What are the warning signs that your child is overscheduled? When the flyers come home, it all sounds like so much fun: Soccer and Scouts and art and baseball and drama and this and that and the other thing. Your child practically begs you, “Please, Mom, please?” At first, the schedule seems doable; everything is on a different day. But it quickly becomes overwhelming. What was one day of soccer turns to practice on one day and a game on another. There’s rehearsal, meetings and something else you can’t remember for something else. Suddenly, everyone is crabby, grades and sleep are suffering, and your child is complaining of headaches. What happened?
Congratulations. Your child is over-scheduled, and so are you.As much as your child or you might want to do everything, and as fun as everything sounds, you just can’t do it all. It’s not realistic or even healthy. Before it goes any further, it’s time for a schedule intervention.
Symptoms of over-scheduling
Signs of over-scheduling in kids can take many forms, and the way kids express it varies, even within a family. One child might develop insomnia. Another displays signs of anxiety, while still another shows disinterest in a previously favorite activity. Watch for subtle as well as overt signs. Any hint that your child is not content should be evaluated further. Check in with your child regularly by asking how she is feeling about her various activities. If your child really loves an activity, great. But if he doesn’t? Maybe it’s time for a revisit.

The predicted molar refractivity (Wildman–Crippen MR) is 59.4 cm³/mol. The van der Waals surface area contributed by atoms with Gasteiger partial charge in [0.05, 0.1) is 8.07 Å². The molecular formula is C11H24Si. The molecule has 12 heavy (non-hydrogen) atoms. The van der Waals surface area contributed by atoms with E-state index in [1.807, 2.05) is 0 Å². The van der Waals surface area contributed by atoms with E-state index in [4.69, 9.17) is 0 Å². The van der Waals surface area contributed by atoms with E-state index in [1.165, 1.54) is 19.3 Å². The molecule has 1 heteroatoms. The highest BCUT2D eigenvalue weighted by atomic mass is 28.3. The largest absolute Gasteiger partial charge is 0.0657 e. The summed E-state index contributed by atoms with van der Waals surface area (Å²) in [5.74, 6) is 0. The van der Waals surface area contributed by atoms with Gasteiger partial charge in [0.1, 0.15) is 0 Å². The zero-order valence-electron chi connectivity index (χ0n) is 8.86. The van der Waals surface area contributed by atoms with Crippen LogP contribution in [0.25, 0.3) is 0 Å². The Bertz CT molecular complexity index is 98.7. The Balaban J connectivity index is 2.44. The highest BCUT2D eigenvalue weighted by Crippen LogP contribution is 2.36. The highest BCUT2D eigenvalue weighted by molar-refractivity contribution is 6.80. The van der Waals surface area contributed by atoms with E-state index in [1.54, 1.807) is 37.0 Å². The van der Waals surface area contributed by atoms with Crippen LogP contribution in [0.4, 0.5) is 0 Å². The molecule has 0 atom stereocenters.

Setting priorities and limits
When you can’t remember the last time your family sat down to dinner together, it’s time to get that event on the calendar and have a family talk. Ask everyone at the table to list their activity priorities. What activities do they feel most attached and committed to? If something needs to drop away so family time can be reestablished, what are the kids willing to give up? What are the parents willing to give up?Be realistic during such a conversation about the total expense of an activity. What does it cost in emotional and time commitment as well as dollars from the bank account? Is it worth it?It’s also okay â€” actually, necessary â€” as a parent to set the limits and say, “This is not working for us. We have to stop.” Some families limit the number of sports in any given season to one, for example, and limit overall activities to one or two. I’ve had the one-sport rule for years, but recently, in a fit of confidence, I agreed to let one of my sons sign up for a second sport. The scheduling was insane, and we just had to stop one sport. My son was upset at first, but now, a few weeks later, he understands why. Our lives are a bit calmer â€” not calm, but calmer.
Protecting downtime and preventing burnout
While keeping busy is great on many levels, kids also need downtime. They â€” and you â€” need time just to be. Downtime helps kids recharge emotionally and physically, so they’re ready for the activities they and you have prioritized. Likewise, having some downtime in each day can help your kids avoid burnout with the activities they do enjoy. When kids can really look forward to their activities rather than rushing from one thing to another, they get more enjoyment from it all, and so will you.